Images from Where Golf is Great
Winner of the 2006 United States Golf Association's Herbert Warren Wind Book Award, this 512-page book by James Finegan brings to life over 150 Irish and Scottish courses with rich text and amazing photographs. Here is a small sample of the photos in the book taken by Lawrence Lambrecht.
2 of 7Lawrence Lambrecht
St. Andrews, Scotland
"The most useful tip I can provide about playing the Old Course is one that you won't get from a caddie (for obvious reasons); roughly 80 percent of the putts are straight, whether from 40 feet or 4 feet. So unless you are faced with a putt that unequivocally proclaims a break, don't borrow anything. Just stroke the ball directly at the cup. Few people believe this, but those who do and possess a sound stroke will run the table."
3 of 7Lawrence Lambrecht
"Portmarnock is a slender peninsula on the Irish Sea, some eight miles from the center of Dublin. Water frames this linksland sand-based, low dunes, overall elevation change of perhaps 12 feet on three sides. A very narrow paved road gets us there, but we have the feeling, once we've arrived, of being a sea. Here a player is alone with the terrain, the sea, the sky, and the oft-ruinous wind. Members, instictively checking the anemometer on a clubhouse wall before heading to the first tee, are relieved to find it reading only 20 miles per hour."
4 of 7Lawrence Lambrecht
Royal County Down, Northern Ireland
"The championship course, laid out along the curve of Dundrum Bay, is one of the glories of world golf. For many discerning and widely traveled golfers, it is their single favorite course. We are struck at the outset by the sublime views, the massive nature of the sand hills, the profusion of the gorse (a blaze of gold in spring, impenetrable at all times), the multitude of bunkers (130) and their ferocity. These deep pits are generally fringed with long marram grass; in some instances they are heather bewhiskered. The mandate is simple: If you get in, get out."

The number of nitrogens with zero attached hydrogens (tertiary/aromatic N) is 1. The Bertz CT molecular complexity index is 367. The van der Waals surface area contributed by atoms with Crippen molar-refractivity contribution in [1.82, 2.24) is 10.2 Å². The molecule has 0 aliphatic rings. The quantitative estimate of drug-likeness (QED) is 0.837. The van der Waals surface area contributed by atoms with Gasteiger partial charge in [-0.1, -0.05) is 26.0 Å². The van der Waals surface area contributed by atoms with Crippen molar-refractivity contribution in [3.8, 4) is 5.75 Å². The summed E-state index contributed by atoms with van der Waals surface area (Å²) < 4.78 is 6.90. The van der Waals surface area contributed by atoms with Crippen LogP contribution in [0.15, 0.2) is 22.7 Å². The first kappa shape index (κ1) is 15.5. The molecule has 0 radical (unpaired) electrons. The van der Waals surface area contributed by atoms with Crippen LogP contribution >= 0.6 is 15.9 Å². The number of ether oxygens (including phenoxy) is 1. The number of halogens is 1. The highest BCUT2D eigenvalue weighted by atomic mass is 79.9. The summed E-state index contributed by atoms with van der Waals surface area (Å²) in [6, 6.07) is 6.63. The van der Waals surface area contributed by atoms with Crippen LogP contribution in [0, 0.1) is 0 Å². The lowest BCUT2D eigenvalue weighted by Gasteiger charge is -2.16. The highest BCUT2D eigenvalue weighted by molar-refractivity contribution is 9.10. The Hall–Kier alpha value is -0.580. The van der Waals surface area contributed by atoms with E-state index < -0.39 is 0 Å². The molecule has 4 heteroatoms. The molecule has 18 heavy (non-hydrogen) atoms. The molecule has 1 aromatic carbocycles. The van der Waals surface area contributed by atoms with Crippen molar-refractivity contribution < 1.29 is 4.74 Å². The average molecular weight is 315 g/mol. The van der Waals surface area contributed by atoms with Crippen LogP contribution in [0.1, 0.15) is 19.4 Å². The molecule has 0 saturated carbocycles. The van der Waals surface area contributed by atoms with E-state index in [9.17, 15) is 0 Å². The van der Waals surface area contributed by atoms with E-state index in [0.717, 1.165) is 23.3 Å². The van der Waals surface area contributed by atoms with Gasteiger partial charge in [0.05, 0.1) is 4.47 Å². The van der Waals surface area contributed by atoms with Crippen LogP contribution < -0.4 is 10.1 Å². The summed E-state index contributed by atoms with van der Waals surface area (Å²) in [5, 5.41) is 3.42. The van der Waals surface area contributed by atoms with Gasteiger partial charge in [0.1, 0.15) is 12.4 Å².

5 of 7Lawrence Lambrecht
Royal Dornoch, Scotland
"The course measures 6,732 yards from the championship tees, 6,514 from the medal tees, and 6,229 from the regular markers; par is 70. Since neither of the par 5s (496 and 506 yards) nor the one-shotters (177, 163, 147, and 166 yards) call for strong hitting, that requirement must be left to the par 4s. In fact, from the regular tees, eight of the 12 extend beyond 400 yards. And in a number of instances the long approach called for is to a plateau green, occasionally crowned and with sharp and shaven falloffs on the sides. Deft little pitches and chips or scuttles with the putter from somewhere off the green are at the heart of good scoring here. No hole is without challenge or charm; many holes possess both."
6 of 7Lawrence Lambrecht
"Carnoustie puts more pressure on the swing than any course in the British Isles. No hole is a breather. In truth, no shot is a breather. This is the most confrontational golf course we will ever play. Each time we take a club in hand, from our drive on the 1st (gorse and boundary left; sand, mounds and rough right) to our shot to the green on the 18th (the broad Barry Burn is just short of it, sand right and left of it) there is a threat of danger, tangible, looming."
7 of 7Lawrence Lambrecht
"From the regular tees the Old Course measures 6,200 yards; from the forward markers, 5,320. Standing on the elevated 1st tee, we are struck by the formidable nature of the landscape: the colossal grass-covered sand hills that, 70-feet high, disclose only an occasional patch of playable turf. Instead of paralleling the shoreline, these dunes often run at right angles to it. The result is a variety of dogleg holes carved through the sharply contoured land, as well as a number of straightaway holes where sand hills right and left patrol access to the greens in sentinel style."
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